Here’s how Canada’s alcohol tax hike will impact Ontario

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The price of alcohol is set to rise in less than a month with a tax increase on tap for Ontario, along with the rest of the country.

A 6.3 per cent federal tax on beer, wine and spirits will go into effect on April 1.

This excise tax automatically climbs every year in accordance with the rate of inflation. When it was introduced in 2017, the federal tax on alcohol rose by two per cent.

The Liquor Control Board of Ontario (LCBO) said that their prices are based on a variety of factors: the supplier’s price plus federal import and export duties, freight, levies, a standard mark-up, HST and container deposit.

“Our suppliers set their own pricing (subject to minimum retail prices) and have the option to adjust their pricing up or down throughout the year in response to currency fluctuations, federal taxes or freight rate changes, or price changes by their competitors,” an LCBO spokesperson said.

Retail price increases are determined by alcohol producers, the provincial liquor board explained. Meaning, price hikes that come into effect on April 1 at Ontario liquor stores will vary product-by-product.

“What we are forecasting is if this goes ahead, the price of a 12 pack in Ontario, given everything going on, would go up about 10 per cent,” CJ Hélie, President of Beer Canada, said. That increase would be due to a compilation of cost increases across the board for the beer sector, including the price of barley, corn and transportation, alongside the tax.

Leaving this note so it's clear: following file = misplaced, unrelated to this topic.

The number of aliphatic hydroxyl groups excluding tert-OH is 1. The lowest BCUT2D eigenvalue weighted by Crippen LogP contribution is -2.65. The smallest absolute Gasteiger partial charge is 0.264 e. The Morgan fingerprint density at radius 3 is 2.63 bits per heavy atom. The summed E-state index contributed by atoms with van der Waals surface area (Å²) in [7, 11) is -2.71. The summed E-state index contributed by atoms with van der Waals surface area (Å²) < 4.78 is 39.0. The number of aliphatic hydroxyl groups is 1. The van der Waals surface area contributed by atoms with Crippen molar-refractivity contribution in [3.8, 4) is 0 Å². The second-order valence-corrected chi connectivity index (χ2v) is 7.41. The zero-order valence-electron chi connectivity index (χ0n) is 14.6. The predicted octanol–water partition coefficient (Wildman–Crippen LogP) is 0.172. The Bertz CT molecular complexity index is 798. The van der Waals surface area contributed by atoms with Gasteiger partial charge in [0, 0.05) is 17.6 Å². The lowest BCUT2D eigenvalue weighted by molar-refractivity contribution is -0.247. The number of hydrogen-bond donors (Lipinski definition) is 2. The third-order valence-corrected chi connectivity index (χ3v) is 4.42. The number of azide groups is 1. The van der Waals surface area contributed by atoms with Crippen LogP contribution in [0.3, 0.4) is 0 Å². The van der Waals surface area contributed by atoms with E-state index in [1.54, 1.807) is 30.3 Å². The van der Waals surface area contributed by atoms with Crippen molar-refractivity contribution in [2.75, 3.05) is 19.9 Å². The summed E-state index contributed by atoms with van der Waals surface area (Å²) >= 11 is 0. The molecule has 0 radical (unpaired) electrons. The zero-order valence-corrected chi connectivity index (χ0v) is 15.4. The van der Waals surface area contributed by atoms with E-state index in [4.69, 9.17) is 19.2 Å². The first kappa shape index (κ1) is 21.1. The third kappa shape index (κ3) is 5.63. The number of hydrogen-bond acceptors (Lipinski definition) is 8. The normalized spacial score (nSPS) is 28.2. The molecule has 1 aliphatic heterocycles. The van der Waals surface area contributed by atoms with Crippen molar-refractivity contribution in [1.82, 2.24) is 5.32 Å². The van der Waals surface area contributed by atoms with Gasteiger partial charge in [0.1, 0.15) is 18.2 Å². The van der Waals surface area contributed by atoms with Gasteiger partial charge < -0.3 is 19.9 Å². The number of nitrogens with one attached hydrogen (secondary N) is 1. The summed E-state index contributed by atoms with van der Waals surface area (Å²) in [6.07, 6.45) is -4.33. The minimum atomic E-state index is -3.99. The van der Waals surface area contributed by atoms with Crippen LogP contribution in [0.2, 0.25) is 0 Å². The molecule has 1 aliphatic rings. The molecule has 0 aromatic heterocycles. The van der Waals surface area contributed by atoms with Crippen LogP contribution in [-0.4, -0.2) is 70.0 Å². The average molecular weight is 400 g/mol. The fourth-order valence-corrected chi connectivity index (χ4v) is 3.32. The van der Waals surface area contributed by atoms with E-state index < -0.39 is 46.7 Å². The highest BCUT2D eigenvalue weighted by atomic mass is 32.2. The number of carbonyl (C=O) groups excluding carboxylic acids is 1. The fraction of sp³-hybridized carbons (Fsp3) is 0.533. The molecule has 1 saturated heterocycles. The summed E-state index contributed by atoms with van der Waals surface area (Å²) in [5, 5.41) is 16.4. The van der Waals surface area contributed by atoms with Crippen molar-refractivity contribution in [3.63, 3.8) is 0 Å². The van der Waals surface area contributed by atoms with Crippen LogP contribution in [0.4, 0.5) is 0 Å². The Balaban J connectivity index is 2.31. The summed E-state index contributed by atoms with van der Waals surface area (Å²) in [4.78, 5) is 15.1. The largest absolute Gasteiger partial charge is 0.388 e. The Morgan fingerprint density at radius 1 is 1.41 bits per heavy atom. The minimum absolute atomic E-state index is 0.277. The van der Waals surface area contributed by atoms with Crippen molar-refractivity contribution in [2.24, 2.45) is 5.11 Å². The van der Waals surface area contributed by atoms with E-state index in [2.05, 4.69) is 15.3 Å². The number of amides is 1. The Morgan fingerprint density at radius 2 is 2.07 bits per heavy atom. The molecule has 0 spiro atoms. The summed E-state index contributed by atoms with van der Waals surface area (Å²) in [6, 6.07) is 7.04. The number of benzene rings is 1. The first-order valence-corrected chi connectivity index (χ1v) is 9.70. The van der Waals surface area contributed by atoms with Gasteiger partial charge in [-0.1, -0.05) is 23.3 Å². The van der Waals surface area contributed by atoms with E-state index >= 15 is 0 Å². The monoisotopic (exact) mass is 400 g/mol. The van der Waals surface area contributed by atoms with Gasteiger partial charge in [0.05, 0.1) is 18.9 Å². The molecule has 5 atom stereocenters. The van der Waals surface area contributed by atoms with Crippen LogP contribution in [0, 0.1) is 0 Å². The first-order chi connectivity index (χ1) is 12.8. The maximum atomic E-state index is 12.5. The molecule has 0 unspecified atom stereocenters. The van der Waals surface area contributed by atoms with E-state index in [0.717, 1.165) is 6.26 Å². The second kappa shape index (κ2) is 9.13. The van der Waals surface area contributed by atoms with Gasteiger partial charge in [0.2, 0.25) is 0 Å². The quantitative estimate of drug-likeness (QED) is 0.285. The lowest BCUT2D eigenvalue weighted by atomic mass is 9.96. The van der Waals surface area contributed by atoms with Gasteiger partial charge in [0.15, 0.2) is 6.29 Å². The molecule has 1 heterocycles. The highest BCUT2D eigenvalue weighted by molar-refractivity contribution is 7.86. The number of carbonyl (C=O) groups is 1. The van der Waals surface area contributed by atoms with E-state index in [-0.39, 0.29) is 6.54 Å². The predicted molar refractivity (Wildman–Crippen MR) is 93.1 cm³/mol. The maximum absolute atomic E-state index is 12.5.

“It would be more of a gradual thing,” Hélie said about the potential price hike. “That sticker shock is too much. Breweries would look to do it in increments throughout the year.”

In an effort to avoid that scenario, he is pushing for a freeze on the tax until inflation returns to Canada’s two per cent target. “It’s just the worst time to pile on and make things worse,” Hélie said, pointing to the rough patch of pandemic years when the hospitality sector shutdown, dragging sales down by about 3.5 per cent last year.

Advocacy for the tax freeze comes as a new report, funded by Health Canada, found consuming more than two drinks per week constituted a moderate health risk due to evidence linking alcohol to cancer. These guidelines marked a significant change from the previous understanding that men could have up to 15 drinks per week with low risk, and women up to 10.

Restaurants Canada, a national not-for-profit association representing the industry, is also calling for a deferral of the upcoming federal tax increase in order to grant food and beverage businesses more room to “absorb another tax increase at this vulnerable time,” the organization said earlier this week.

Canada’s Chamber of Commerce has called on the federal government to repeal the automatic tax increase or at minimum, freeze it.

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